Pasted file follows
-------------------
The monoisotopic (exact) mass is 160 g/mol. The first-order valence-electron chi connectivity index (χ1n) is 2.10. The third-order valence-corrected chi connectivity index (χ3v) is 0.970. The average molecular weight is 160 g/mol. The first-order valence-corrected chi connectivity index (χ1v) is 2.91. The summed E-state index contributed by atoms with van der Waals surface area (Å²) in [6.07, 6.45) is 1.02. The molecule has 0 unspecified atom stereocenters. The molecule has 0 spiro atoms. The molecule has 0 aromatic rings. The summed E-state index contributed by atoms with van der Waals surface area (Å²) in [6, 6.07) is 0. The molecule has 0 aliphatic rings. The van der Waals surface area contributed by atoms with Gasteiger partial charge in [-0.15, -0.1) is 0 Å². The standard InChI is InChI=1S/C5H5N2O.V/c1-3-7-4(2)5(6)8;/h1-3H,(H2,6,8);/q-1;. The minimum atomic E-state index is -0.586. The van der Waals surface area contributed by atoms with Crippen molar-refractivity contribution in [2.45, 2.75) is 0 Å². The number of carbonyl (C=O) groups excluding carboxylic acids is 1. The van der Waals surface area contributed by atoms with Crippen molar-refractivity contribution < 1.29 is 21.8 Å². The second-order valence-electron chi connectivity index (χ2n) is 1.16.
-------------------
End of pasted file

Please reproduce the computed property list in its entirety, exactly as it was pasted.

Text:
The monoisotopic (exact) mass is 160 g/mol. The first-order valence-electron chi connectivity index (χ1n) is 2.10. The third-order valence-corrected chi connectivity index (χ3v) is 0.970. The average molecular weight is 160 g/mol. The first-order valence-corrected chi connectivity index (χ1v) is 2.91. The summed E-state index contributed by atoms with van der Waals surface area (Å²) in [6.07, 6.45) is 1.02. The molecule has 0 unspecified atom stereocenters. The molecule has 0 spiro atoms. The molecule has 0 aromatic rings. The summed E-state index contributed by atoms with van der Waals surface area (Å²) in [6, 6.07) is 0. The molecule has 0 aliphatic rings. The van der Waals surface area contributed by atoms with Gasteiger partial charge in [-0.15, -0.1) is 0 Å². The standard InChI is InChI=1S/C5H5N2O.V/c1-3-7-4(2)5(6)8;/h1-3H,(H2,6,8);/q-1;. The minimum atomic E-state index is -0.586. The van der Waals surface area contributed by atoms with Crippen molar-refractivity contribution in [2.45, 2.75) is 0 Å². The number of carbonyl (C=O) groups excluding carboxylic acids is 1. The van der Waals surface area contributed by atoms with Crippen molar-refractivity contribution < 1.29 is 21.8 Å². The second-order valence-electron chi connectivity index (χ2n) is 1.16.